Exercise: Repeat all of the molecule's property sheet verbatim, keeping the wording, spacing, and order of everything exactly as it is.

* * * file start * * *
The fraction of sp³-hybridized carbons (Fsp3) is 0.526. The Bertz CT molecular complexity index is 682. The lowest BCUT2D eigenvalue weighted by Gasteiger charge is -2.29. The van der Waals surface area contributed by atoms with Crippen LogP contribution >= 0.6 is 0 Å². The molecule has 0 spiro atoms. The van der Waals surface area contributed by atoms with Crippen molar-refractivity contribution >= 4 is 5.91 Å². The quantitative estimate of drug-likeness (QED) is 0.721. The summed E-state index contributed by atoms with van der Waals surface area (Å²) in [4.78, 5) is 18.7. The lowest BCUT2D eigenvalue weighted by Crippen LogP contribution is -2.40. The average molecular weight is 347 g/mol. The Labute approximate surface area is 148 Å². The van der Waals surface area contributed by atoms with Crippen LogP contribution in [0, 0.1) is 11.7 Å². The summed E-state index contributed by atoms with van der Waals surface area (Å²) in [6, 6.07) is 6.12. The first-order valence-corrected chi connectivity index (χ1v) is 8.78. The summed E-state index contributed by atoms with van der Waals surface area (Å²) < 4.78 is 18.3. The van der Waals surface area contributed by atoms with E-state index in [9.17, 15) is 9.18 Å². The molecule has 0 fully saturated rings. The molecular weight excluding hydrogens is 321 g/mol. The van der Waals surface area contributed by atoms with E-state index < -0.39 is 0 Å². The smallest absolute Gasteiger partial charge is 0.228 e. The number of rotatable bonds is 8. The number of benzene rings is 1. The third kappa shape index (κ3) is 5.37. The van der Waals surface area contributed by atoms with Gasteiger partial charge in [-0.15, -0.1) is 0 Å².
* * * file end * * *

The fraction of sp³-hybridized carbons (Fsp3) is 0.526. The Bertz CT molecular complexity index is 682. The lowest BCUT2D eigenvalue weighted by Gasteiger charge is -2.29. The van der Waals surface area contributed by atoms with Crippen LogP contribution >= 0.6 is 0 Å². The molecule has 0 spiro atoms. The van der Waals surface area contributed by atoms with Crippen molar-refractivity contribution >= 4 is 5.91 Å². The quantitative estimate of drug-likeness (QED) is 0.721. The summed E-state index contributed by atoms with van der Waals surface area (Å²) in [4.78, 5) is 18.7. The lowest BCUT2D eigenvalue weighted by Crippen LogP contribution is -2.40. The average molecular weight is 347 g/mol. The Labute approximate surface area is 148 Å². The van der Waals surface area contributed by atoms with Crippen LogP contribution in [0, 0.1) is 11.7 Å². The summed E-state index contributed by atoms with van der Waals surface area (Å²) in [6, 6.07) is 6.12. The first-order valence-corrected chi connectivity index (χ1v) is 8.78. The summed E-state index contributed by atoms with van der Waals surface area (Å²) < 4.78 is 18.3. The van der Waals surface area contributed by atoms with E-state index in [9.17, 15) is 9.18 Å². The molecule has 0 fully saturated rings. The molecular weight excluding hydrogens is 321 g/mol. The van der Waals surface area contributed by atoms with E-state index < -0.39 is 0 Å². The smallest absolute Gasteiger partial charge is 0.228 e. The number of rotatable bonds is 8. The number of benzene rings is 1. The third kappa shape index (κ3) is 5.37. The van der Waals surface area contributed by atoms with Gasteiger partial charge in [-0.15, -0.1) is 0 Å².